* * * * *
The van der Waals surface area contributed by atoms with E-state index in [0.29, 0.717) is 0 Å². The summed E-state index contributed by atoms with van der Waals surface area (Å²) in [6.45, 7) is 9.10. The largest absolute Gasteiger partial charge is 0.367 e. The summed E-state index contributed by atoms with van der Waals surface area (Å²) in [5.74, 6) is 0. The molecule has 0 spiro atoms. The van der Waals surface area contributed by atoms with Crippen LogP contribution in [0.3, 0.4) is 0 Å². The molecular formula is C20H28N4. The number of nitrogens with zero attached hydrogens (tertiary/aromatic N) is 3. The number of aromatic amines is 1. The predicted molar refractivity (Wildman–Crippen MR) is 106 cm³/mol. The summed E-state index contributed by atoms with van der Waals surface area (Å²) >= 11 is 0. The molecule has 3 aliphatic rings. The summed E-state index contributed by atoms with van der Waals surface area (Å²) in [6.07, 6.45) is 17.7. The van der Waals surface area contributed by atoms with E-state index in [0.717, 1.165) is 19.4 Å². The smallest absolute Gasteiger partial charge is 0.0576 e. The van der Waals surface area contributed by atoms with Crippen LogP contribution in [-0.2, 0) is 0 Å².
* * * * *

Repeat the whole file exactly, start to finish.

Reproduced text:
The van der Waals surface area contributed by atoms with E-state index in [0.29, 0.717) is 0 Å². The summed E-state index contributed by atoms with van der Waals surface area (Å²) in [6.45, 7) is 9.10. The largest absolute Gasteiger partial charge is 0.367 e. The summed E-state index contributed by atoms with van der Waals surface area (Å²) in [5.74, 6) is 0. The molecule has 0 spiro atoms. The van der Waals surface area contributed by atoms with Crippen LogP contribution in [0.3, 0.4) is 0 Å². The molecular formula is C20H28N4. The number of nitrogens with zero attached hydrogens (tertiary/aromatic N) is 3. The number of aromatic amines is 1. The predicted molar refractivity (Wildman–Crippen MR) is 106 cm³/mol. The summed E-state index contributed by atoms with van der Waals surface area (Å²) >= 11 is 0. The molecule has 3 aliphatic rings. The summed E-state index contributed by atoms with van der Waals surface area (Å²) in [6.07, 6.45) is 17.7. The van der Waals surface area contributed by atoms with E-state index in [0.717, 1.165) is 19.4 Å². The smallest absolute Gasteiger partial charge is 0.0576 e. The van der Waals surface area contributed by atoms with Crippen LogP contribution in [-0.2, 0) is 0 Å².